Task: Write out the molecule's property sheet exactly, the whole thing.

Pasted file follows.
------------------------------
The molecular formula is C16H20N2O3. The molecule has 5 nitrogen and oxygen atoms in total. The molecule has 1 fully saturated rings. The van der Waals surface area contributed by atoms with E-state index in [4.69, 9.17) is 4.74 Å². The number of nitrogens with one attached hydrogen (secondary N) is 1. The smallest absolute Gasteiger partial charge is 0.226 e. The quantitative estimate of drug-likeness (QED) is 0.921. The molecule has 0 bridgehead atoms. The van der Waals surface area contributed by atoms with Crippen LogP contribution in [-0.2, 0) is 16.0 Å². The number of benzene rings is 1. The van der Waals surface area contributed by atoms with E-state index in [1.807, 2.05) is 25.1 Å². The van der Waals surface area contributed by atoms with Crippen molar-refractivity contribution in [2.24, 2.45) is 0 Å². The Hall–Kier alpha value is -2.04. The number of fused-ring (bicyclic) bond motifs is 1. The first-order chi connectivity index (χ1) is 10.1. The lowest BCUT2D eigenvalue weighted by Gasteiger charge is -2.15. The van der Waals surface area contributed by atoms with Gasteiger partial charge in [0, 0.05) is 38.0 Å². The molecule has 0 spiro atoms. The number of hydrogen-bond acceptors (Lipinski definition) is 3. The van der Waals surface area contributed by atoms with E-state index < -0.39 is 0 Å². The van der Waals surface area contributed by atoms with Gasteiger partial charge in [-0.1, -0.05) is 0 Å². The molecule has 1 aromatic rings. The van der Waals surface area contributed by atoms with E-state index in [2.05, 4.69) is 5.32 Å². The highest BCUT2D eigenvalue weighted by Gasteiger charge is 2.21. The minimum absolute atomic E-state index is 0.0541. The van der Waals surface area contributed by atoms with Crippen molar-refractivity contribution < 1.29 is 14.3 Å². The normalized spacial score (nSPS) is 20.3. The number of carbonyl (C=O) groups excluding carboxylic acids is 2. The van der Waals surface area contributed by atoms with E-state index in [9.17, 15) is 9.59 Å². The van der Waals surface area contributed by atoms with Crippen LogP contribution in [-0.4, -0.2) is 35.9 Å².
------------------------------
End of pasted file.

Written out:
The molecular formula is C16H20N2O3. The molecule has 5 nitrogen and oxygen atoms in total. The molecule has 1 fully saturated rings. The van der Waals surface area contributed by atoms with E-state index in [4.69, 9.17) is 4.74 Å². The number of nitrogens with one attached hydrogen (secondary N) is 1. The smallest absolute Gasteiger partial charge is 0.226 e. The quantitative estimate of drug-likeness (QED) is 0.921. The molecule has 0 bridgehead atoms. The van der Waals surface area contributed by atoms with Crippen LogP contribution in [-0.2, 0) is 16.0 Å². The number of benzene rings is 1. The van der Waals surface area contributed by atoms with E-state index in [1.807, 2.05) is 25.1 Å². The van der Waals surface area contributed by atoms with Crippen molar-refractivity contribution in [2.24, 2.45) is 0 Å². The Hall–Kier alpha value is -2.04. The number of fused-ring (bicyclic) bond motifs is 1. The first-order chi connectivity index (χ1) is 10.1. The lowest BCUT2D eigenvalue weighted by Gasteiger charge is -2.15. The van der Waals surface area contributed by atoms with Gasteiger partial charge in [0, 0.05) is 38.0 Å². The molecule has 0 spiro atoms. The number of hydrogen-bond acceptors (Lipinski definition) is 3. The van der Waals surface area contributed by atoms with E-state index < -0.39 is 0 Å². The van der Waals surface area contributed by atoms with Gasteiger partial charge in [-0.1, -0.05) is 0 Å². The molecule has 1 aromatic rings. The van der Waals surface area contributed by atoms with E-state index in [2.05, 4.69) is 5.32 Å². The highest BCUT2D eigenvalue weighted by Gasteiger charge is 2.21. The minimum absolute atomic E-state index is 0.0541. The van der Waals surface area contributed by atoms with Crippen molar-refractivity contribution < 1.29 is 14.3 Å². The normalized spacial score (nSPS) is 20.3. The number of carbonyl (C=O) groups excluding carboxylic acids is 2. The van der Waals surface area contributed by atoms with E-state index in [9.17, 15) is 9.59 Å². The van der Waals surface area contributed by atoms with Crippen LogP contribution in [-0.4, -0.2) is 35.9 Å².